Taking advantage of the ability to derive atomic motion from time-resolved X-ray scattering data, especially when the atomic motion remains relatively simply, offers a unique opportunity. As the electronic structure can be modified significantly due to the motion of individual atoms or the collective oscillations associated with driving specific phonon modes, combining time-resolved X-ray scattering to extract structural information with tr-ARPES to assess the impact on the electronic bands themselves can provide direct experimental access to the deformation potential, the central ingredient in assessing the strength of electron-phonon coupling. Again, the iron-based superconductors provide a unique playground. FeSe displays oscillations from a single phonon mode associated with the c-axis oscillation of the Se atoms following ultrafast infrared pumping. At the same time, it has been suggested that electron-electron interactions in FeSe, which appear to be the largest in any iron-based superconductor, can enhance significantly the electron-phonon coupling. However, a unique, experimental verification of this assumption has proven quite elusive. By combining these two time-domain experiments into a “coherent lock-in” measurement in the terahertz regime, where X-ray diffraction tracks coherent lattice motion and photoemission monitors the subsequent coherent changes in the electronic band structure, the deformation potential can be determined for this compound due to the single phonon mode. Comparison with DFT-derived estimates for the deformation potential shows an enhancement of the coupling strength in FeSe, likely due to effects from strong electronic correlations. Electron-phonon coupling's importance in superconductivity may imply that this enhancement points to a cooperative interplay between electron-electron and electron-phonon interactions in the iron-based superconductors.
Nonequilibrium Steady-States and Floquet Theory
Manipulating materials properties far from equilibrium has been exemplified by the transient melting and/or enhancement of electronic orders in charge-density-wave, magnetic, and superconducting systems. That out-of-equilibrium driving can affect electronic transport holds an equally significant promise for manipulating conduction channels and electronic switching. The conceptually simplest way of treating these effects is through Floquet-Bloch, steady-state theory where temporally broad pump pulses dress the bands with multiple copies separated by of the underlying carrier frequency of the pulse. This description has been validated for the surface states of a topological insulator, where circularly polarized light breaks time-reversal symmetry, dynamically lifting the Dirac point degeneracies, and where the Floquet-Bloch side-bands can be clearly distinguished in the response. An extension of these phenomena to proper topological phase transitions remains well beyond experimental reach in most materials due to large electric fields required to open a sizeable gap or the possibility of resonant absorption and sample heating.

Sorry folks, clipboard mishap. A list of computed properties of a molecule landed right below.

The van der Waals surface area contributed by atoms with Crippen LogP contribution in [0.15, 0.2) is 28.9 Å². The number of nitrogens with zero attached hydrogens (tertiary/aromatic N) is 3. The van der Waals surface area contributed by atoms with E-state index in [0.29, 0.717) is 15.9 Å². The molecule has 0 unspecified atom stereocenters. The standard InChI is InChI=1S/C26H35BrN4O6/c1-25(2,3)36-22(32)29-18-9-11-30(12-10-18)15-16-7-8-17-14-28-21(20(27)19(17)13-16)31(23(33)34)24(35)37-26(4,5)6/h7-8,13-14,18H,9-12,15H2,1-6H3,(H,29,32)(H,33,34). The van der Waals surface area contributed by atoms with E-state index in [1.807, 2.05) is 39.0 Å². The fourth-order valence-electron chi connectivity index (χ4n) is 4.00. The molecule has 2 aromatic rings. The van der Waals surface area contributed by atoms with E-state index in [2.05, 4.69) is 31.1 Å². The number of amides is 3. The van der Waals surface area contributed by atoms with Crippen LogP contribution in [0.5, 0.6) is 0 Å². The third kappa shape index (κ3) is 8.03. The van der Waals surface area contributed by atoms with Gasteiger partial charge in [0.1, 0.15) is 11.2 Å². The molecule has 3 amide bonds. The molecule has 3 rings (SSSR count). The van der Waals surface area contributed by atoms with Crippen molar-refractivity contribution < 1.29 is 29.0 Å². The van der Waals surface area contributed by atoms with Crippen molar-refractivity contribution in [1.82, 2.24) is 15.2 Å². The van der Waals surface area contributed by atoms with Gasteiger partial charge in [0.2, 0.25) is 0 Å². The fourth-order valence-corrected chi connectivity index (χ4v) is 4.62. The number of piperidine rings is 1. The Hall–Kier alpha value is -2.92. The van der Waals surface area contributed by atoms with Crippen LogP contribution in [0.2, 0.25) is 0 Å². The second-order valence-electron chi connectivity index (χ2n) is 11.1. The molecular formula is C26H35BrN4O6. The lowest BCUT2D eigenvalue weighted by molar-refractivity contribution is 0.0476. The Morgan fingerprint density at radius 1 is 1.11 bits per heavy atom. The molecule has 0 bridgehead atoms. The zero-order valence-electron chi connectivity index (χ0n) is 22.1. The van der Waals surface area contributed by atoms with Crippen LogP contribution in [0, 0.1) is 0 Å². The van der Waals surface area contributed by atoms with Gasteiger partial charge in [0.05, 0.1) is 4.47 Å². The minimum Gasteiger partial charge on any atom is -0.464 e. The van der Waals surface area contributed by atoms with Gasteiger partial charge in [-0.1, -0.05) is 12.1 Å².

These issues may be partially overcome in monolayer transition-metal dichalcogenides, novel materials which constitute a realization of massive relativistic Dirac fermions in two dimensions: graphene with a gap. The bandstructure, and sizeable gap to charge excitations, allows a new picture to develop in these materials. The added complexity of a realistic materials description leads to a new mechanism to optically induce topologically protected chiral edge modes, facilitating optically switchable conduction channels that are insensitive to disorder. Where as massive graphene and other toy models treat only the two massive Dirac cones, TMDCs possess an intrinsic three-band nature in monolayers. The subsequent photo-induced band inversions scale linearly in applied pump field and exhibit transitions from one to two chiral edge modes on sweeping from red to blue detuning. Our ab initio, non-equilibrium Floquet–Bloch theory has been illustrated for WS2, but the general results are not particularly sensitive to microscopic materials details.
While the search for quantum spin liquids involves various candidate materials, an experimental confirmation of a gapped topological spin liquid remains elusive. In much the same way that light may be used to manipulate the electronic bandstructure, it may also be used to manipulate a system at the Hamiltonian level, thereby inducing a true topological phase transition. Using circularly polarized light, one can effectively tune materials parameters, under the correct circumstances, to drive a frustrated Mott insulator toward a chiral spin liquid. Again, using Floquet theory to derive a proper spin model, the dynamics of a driven Kagome Mott insulator involve an induced scalar spin chirality term Si·(Sj×Sk), which dynamically breaks time-reversal while preserving SU(2) spin symmetry. This dynamical symmetry breaking may hold the key to engineering elusive quantum phases that are not readily accessible in equilibrium.
References and External Links
- A. P. Jauho and J. W. Wilkins, Phys. Rev. B 29, 1919-1938 (1984).
- J. K. Freericks, Phys. Rev. B 77, 075109 (2008).
- J. K. Freericks, H. R. Krishnamurthy, and Th. Pruschke, Phys. Rev. Lett. 102, 136401 (2009).
- B. Moritz, T. P. Devereaux, and J. K. Freericks, Phys. Rev. B 81, 165112 (2010).
- B. Moritz et al, Phys. Rev. Lett. 111 077401 (2013).
- M. Sentef et al, Phys. Rev. X 3, 041033 (2013).
- A. F. Kemper et al, Phys. Rev. B 92, 224517 (2015).
- W.-S. Lee et al, Nature Comm. 3 838 (2012).
- S. Gerber et al, Nature Comm. 6, 7377 (2015).
- S. Gerber et al, Science 357, 71-75 (2017).
- M. Claassen et al, Nature Comm. 7, 13074 (2016).
- M. Claassen et al, Nature Comm. 8, 1192 (2017).
Shen Laboratory: Time-resolved Spectroscopy
Ultrafast Surface Dynamics: Research Group of Prof. Martin Wolf
Uwe Bovensiepen Research Group
Lanzara Research Group
Max Planck Research Department: Structural Dynamics: Andrea Cavalleri